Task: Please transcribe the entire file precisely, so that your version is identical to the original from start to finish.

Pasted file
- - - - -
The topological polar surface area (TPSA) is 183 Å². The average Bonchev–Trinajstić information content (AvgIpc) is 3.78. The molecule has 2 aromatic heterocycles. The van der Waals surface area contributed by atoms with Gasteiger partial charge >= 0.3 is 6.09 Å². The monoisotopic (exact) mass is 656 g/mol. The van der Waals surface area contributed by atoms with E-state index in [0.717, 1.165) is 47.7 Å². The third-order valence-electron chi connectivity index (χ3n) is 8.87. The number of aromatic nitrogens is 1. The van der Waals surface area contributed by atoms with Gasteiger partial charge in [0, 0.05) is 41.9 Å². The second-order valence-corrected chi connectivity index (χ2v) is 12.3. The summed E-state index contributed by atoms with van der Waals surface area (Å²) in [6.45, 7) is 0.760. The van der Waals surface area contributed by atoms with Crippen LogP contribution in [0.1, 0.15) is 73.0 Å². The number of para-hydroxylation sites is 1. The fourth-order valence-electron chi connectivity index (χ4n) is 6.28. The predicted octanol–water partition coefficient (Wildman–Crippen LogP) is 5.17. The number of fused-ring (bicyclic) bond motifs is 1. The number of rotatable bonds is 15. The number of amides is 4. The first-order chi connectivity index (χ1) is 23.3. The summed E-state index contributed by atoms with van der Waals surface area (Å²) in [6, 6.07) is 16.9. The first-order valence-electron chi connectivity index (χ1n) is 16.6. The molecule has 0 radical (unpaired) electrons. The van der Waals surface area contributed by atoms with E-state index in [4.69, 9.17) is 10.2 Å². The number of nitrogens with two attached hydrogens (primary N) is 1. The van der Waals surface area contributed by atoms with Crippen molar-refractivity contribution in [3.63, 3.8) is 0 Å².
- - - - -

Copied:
The topological polar surface area (TPSA) is 183 Å². The average Bonchev–Trinajstić information content (AvgIpc) is 3.78. The molecule has 2 aromatic heterocycles. The van der Waals surface area contributed by atoms with Gasteiger partial charge >= 0.3 is 6.09 Å². The monoisotopic (exact) mass is 656 g/mol. The van der Waals surface area contributed by atoms with E-state index in [0.717, 1.165) is 47.7 Å². The third-order valence-electron chi connectivity index (χ3n) is 8.87. The number of aromatic nitrogens is 1. The van der Waals surface area contributed by atoms with Gasteiger partial charge in [0, 0.05) is 41.9 Å². The second-order valence-corrected chi connectivity index (χ2v) is 12.3. The summed E-state index contributed by atoms with van der Waals surface area (Å²) in [6.45, 7) is 0.760. The van der Waals surface area contributed by atoms with Crippen LogP contribution in [0.1, 0.15) is 73.0 Å². The number of para-hydroxylation sites is 1. The fourth-order valence-electron chi connectivity index (χ4n) is 6.28. The predicted octanol–water partition coefficient (Wildman–Crippen LogP) is 5.17. The number of fused-ring (bicyclic) bond motifs is 1. The number of rotatable bonds is 15. The number of amides is 4. The first-order chi connectivity index (χ1) is 23.3. The summed E-state index contributed by atoms with van der Waals surface area (Å²) in [6, 6.07) is 16.9. The first-order valence-electron chi connectivity index (χ1n) is 16.6. The molecule has 0 radical (unpaired) electrons. The van der Waals surface area contributed by atoms with E-state index in [4.69, 9.17) is 10.2 Å². The number of nitrogens with two attached hydrogens (primary N) is 1. The van der Waals surface area contributed by atoms with Crippen molar-refractivity contribution in [3.63, 3.8) is 0 Å².